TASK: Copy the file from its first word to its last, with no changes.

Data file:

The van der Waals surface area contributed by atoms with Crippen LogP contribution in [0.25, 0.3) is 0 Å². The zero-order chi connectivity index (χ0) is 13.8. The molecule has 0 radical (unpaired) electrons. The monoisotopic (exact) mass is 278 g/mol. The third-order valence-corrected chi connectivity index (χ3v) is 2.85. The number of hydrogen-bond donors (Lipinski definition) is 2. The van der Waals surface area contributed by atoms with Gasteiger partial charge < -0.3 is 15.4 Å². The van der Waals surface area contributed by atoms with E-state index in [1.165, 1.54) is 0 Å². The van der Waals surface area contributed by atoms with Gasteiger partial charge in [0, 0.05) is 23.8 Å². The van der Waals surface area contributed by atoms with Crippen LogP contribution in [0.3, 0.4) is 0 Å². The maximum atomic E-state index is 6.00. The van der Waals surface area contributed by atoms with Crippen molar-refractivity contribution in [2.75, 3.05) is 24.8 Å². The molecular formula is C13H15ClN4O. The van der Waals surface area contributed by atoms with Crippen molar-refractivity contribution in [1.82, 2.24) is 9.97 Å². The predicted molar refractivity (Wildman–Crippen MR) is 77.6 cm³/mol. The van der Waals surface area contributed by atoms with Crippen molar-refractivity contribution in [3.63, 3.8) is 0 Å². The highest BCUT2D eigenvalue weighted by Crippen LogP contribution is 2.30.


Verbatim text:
The van der Waals surface area contributed by atoms with Crippen LogP contribution in [0.25, 0.3) is 0 Å². The zero-order chi connectivity index (χ0) is 13.8. The molecule has 0 radical (unpaired) electrons. The monoisotopic (exact) mass is 278 g/mol. The third-order valence-corrected chi connectivity index (χ3v) is 2.85. The number of hydrogen-bond donors (Lipinski definition) is 2. The van der Waals surface area contributed by atoms with Gasteiger partial charge < -0.3 is 15.4 Å². The van der Waals surface area contributed by atoms with E-state index in [1.165, 1.54) is 0 Å². The van der Waals surface area contributed by atoms with Gasteiger partial charge in [0, 0.05) is 23.8 Å². The van der Waals surface area contributed by atoms with Crippen LogP contribution in [0.3, 0.4) is 0 Å². The maximum atomic E-state index is 6.00. The van der Waals surface area contributed by atoms with Crippen molar-refractivity contribution in [2.75, 3.05) is 24.8 Å². The molecular formula is C13H15ClN4O. The van der Waals surface area contributed by atoms with Crippen molar-refractivity contribution in [1.82, 2.24) is 9.97 Å². The predicted molar refractivity (Wildman–Crippen MR) is 77.6 cm³/mol. The van der Waals surface area contributed by atoms with Crippen molar-refractivity contribution in [3.63, 3.8) is 0 Å². The highest BCUT2D eigenvalue weighted by Crippen LogP contribution is 2.30.